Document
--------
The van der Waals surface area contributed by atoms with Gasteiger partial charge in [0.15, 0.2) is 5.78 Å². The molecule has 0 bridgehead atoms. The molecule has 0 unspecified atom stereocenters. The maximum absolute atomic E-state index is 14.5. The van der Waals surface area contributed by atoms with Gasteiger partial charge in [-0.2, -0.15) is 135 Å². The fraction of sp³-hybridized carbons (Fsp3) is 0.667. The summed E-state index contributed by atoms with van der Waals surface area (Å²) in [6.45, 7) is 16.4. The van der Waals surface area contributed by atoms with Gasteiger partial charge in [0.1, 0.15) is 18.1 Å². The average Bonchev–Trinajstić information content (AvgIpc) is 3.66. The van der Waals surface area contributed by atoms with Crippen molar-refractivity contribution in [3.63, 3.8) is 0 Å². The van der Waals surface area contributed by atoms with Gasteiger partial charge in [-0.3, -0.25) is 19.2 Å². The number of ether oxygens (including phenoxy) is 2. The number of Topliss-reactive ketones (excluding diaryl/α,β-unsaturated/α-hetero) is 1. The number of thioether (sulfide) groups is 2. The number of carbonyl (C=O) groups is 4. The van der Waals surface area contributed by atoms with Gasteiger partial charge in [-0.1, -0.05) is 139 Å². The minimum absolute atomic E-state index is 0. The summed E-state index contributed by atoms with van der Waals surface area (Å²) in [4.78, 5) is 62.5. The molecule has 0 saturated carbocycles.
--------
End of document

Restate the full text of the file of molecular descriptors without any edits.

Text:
The van der Waals surface area contributed by atoms with Gasteiger partial charge in [0.15, 0.2) is 5.78 Å². The molecule has 0 bridgehead atoms. The molecule has 0 unspecified atom stereocenters. The maximum absolute atomic E-state index is 14.5. The van der Waals surface area contributed by atoms with Gasteiger partial charge in [-0.2, -0.15) is 135 Å². The fraction of sp³-hybridized carbons (Fsp3) is 0.667. The summed E-state index contributed by atoms with van der Waals surface area (Å²) in [6.45, 7) is 16.4. The van der Waals surface area contributed by atoms with Gasteiger partial charge in [0.1, 0.15) is 18.1 Å². The average Bonchev–Trinajstić information content (AvgIpc) is 3.66. The van der Waals surface area contributed by atoms with Crippen molar-refractivity contribution in [3.63, 3.8) is 0 Å². The van der Waals surface area contributed by atoms with Gasteiger partial charge in [-0.3, -0.25) is 19.2 Å². The number of ether oxygens (including phenoxy) is 2. The number of Topliss-reactive ketones (excluding diaryl/α,β-unsaturated/α-hetero) is 1. The number of thioether (sulfide) groups is 2. The number of carbonyl (C=O) groups is 4. The van der Waals surface area contributed by atoms with Gasteiger partial charge in [-0.1, -0.05) is 139 Å². The minimum absolute atomic E-state index is 0. The summed E-state index contributed by atoms with van der Waals surface area (Å²) in [4.78, 5) is 62.5. The molecule has 0 saturated carbocycles.